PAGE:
A Virginia Tech group charged with reviewing the university’s history in the wake of a national discussion over such issues as divisive monuments will have a public presentation on the first day of spring.

Wednesday, the Council on Virginia Tech History will present some of its findings and plans to the public at 3 p.m., on the second floor of Newman Library. The council will host a reception after the event’s conclusion at 5 p.m.

The council will showcase some of its projects including:

  • Adding inclusive public art to campus that will examine the histories of the land and the people who lived here.
  • Revisiting historic markers. Tech is inventorying its public markers and looking at constructing new markers and reviewing existing plaques.
  • Expanding VT Stories, an existing oral history project that collects stories of Virginia Tech community members to better illustrate the school’s history.
  • Live performances proposed by the School of Performing Arts to represent pieces of Virginia Tech’s history.
  • For the university’s 150-year anniversary, Tech professor and historian Peter Wallenstein will
  • publish an updated and more comprehensive history of the school, its people and programs called “Maroon.”
  • The group also proposed an augmented reality tour of the university using innovative digital techniques that reflect the full diversity of the university’s past.

Last fall, the council’s findings and plans were endorsed by Tech President Tim Sands and he authorized $250,000 in startup funds for the group to continue evaluating Tech’s history and coming up with ways to further tell the university’s story from the past.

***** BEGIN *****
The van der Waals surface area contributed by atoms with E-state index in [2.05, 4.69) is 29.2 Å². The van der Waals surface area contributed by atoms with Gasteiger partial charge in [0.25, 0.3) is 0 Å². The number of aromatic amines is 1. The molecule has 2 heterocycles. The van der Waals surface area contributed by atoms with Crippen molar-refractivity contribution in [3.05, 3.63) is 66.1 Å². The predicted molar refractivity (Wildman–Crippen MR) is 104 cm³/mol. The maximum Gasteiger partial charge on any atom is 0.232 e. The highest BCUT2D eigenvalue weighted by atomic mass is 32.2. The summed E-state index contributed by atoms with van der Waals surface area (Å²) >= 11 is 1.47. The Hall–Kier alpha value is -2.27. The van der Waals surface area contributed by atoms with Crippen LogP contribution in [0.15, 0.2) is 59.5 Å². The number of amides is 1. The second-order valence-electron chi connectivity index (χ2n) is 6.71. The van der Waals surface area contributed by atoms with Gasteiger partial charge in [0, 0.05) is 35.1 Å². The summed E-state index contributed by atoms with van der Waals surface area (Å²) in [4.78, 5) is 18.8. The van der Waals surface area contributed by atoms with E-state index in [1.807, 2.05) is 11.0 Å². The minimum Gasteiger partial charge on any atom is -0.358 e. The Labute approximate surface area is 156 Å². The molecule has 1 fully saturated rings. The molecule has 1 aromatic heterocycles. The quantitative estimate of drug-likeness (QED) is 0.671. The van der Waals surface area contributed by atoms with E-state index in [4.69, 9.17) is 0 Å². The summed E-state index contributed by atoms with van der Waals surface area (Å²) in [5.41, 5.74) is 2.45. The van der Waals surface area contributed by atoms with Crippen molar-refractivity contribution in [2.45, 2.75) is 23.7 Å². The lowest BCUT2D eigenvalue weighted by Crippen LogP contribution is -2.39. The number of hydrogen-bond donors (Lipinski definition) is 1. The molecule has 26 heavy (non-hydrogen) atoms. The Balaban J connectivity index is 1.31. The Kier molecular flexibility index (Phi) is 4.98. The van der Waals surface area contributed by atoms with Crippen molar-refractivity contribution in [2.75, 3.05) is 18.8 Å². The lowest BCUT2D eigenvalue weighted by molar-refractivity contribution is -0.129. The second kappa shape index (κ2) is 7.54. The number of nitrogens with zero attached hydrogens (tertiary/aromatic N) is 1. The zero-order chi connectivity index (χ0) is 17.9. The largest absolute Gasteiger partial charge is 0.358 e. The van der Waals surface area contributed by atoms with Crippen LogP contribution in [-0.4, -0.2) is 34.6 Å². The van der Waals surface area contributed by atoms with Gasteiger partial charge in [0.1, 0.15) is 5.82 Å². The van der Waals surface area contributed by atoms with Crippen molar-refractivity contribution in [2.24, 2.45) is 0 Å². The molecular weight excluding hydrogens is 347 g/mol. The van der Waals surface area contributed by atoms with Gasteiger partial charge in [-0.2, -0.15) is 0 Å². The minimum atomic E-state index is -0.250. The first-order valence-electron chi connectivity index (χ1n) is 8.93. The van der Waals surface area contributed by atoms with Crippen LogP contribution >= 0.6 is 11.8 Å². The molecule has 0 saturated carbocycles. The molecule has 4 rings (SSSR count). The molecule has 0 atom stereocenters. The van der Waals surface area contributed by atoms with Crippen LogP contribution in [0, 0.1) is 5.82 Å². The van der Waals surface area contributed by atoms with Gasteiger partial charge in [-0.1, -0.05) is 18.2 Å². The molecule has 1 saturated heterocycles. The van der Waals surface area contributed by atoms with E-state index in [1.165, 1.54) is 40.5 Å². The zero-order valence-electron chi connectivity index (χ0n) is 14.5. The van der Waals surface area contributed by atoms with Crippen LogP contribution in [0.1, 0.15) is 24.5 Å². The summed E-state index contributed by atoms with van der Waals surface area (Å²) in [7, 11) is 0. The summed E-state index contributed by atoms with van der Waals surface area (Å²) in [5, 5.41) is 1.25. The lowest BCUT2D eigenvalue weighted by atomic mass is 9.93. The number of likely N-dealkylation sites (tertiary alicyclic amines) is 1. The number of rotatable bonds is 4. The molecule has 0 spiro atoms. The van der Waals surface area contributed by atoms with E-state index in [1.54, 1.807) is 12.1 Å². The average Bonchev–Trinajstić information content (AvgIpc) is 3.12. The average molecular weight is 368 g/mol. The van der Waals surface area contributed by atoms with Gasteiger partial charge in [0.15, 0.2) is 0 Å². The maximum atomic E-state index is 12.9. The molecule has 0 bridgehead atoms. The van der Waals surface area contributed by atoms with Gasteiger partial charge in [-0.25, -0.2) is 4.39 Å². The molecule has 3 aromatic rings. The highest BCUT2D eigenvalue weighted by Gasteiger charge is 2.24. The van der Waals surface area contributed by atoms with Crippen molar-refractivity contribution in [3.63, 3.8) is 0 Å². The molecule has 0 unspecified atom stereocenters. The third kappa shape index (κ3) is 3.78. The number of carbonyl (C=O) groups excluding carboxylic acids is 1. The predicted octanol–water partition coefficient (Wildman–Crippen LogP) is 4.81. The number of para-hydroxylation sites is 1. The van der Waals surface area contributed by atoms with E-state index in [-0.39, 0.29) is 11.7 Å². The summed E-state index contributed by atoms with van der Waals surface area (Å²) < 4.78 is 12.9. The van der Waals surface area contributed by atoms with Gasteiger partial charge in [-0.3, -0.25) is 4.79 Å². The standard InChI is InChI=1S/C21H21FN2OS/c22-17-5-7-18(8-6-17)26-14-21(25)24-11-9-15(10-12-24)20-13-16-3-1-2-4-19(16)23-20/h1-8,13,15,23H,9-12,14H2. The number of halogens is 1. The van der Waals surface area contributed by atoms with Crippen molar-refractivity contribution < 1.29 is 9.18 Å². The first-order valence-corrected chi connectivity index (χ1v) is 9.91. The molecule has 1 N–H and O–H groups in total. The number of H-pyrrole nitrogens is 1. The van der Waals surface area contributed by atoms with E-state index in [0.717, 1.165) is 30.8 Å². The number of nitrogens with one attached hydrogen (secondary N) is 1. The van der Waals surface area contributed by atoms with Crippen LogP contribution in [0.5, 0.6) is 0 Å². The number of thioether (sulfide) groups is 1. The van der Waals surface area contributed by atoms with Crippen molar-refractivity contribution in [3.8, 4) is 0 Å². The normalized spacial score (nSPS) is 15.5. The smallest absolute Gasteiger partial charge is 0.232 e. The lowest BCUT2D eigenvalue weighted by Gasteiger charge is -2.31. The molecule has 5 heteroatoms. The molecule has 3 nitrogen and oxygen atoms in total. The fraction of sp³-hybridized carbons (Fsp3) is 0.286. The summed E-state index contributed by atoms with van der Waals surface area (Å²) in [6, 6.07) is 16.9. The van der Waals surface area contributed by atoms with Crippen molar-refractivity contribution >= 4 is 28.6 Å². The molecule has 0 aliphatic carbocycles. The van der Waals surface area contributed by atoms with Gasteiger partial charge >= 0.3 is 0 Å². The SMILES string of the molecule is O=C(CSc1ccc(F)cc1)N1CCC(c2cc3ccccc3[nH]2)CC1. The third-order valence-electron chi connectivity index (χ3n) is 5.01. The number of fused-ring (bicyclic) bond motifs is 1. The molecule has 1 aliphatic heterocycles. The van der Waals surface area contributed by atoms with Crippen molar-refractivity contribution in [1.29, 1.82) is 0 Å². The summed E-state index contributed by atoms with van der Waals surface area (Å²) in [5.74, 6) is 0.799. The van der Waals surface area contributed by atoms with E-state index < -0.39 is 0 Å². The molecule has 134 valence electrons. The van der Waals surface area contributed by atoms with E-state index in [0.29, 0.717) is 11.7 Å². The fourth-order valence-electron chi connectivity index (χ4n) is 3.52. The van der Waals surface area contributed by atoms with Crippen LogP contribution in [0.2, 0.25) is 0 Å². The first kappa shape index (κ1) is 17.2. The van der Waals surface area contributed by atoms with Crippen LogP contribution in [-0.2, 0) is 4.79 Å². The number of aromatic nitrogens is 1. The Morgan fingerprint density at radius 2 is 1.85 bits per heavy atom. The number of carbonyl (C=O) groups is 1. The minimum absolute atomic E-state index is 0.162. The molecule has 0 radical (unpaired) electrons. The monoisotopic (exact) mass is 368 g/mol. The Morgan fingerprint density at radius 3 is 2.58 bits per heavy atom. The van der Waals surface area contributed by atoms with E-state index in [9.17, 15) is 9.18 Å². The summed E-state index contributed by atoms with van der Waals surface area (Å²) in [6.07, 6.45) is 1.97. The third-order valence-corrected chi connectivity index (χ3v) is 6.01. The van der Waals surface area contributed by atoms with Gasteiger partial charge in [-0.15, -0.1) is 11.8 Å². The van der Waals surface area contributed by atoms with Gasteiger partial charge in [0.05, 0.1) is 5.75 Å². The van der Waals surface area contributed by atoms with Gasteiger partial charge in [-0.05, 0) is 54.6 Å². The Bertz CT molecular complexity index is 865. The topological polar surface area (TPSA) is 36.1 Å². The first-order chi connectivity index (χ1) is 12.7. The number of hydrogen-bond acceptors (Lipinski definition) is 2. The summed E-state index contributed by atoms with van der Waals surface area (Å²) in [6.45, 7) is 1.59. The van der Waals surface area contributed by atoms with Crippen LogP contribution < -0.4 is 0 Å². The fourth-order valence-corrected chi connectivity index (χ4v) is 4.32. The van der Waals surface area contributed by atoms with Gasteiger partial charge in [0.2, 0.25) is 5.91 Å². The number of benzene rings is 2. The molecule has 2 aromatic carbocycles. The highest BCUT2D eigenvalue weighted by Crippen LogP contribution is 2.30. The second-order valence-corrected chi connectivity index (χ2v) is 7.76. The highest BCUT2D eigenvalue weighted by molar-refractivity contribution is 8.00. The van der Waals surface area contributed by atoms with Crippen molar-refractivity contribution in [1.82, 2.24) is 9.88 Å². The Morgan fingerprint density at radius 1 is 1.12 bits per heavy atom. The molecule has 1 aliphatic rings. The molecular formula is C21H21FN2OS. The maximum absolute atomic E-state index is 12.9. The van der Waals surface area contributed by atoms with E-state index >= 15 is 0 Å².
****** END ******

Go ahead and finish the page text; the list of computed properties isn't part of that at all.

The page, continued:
Tech spokesman Mark Owczarski said much of those funds are still being used to get the council’s work started. More funds could and likely will be earmarked for projects related to the council’s work in the future, he said.

The council was created in 2017 in the wake of national discussions about how Confederate and white supremacist histories are remembered in public spaces across the country.

“The Council was... adamant that complicated histories not be hidden, but instead, be related in full context,” a council report for the university president said. “For example, rather than renaming buildings whose namesakes have become controversial, the Council would prefer to acknowledge the full histories of the individuals on historical markers.”

Bob Leonard, the council’s chairman and Tech performing arts professor, declined to be interviewed about the group’s work.

He did provide a statement to VT News about the project in a news release.

“Virginia Tech started out as a land-grant institution formed right after the end of the Civil War, with an intent on educating people into the engineering, farming, and military frames,” Leonard said in the news release. “Over the years, it has become far more inclusive than it was when it was started. Each step along the way represents significant histories, with different people coming into the institution and bringing different perspectives and experiences. It’s important for those stories to be told and honored. Each one is a celebration.

“I believe sincerely that the stories we tell ourselves are who we are, individually and collectively. As we move into our own future, the stories that we hold dear and the stories that we hold publicly are really formative for where we’re going.”

Get the day's top stories delivered to your inbox with our email newsletter.

Robby Korth covers higher education at Virginia Tech and Radford University.

Recommended for you

Load comments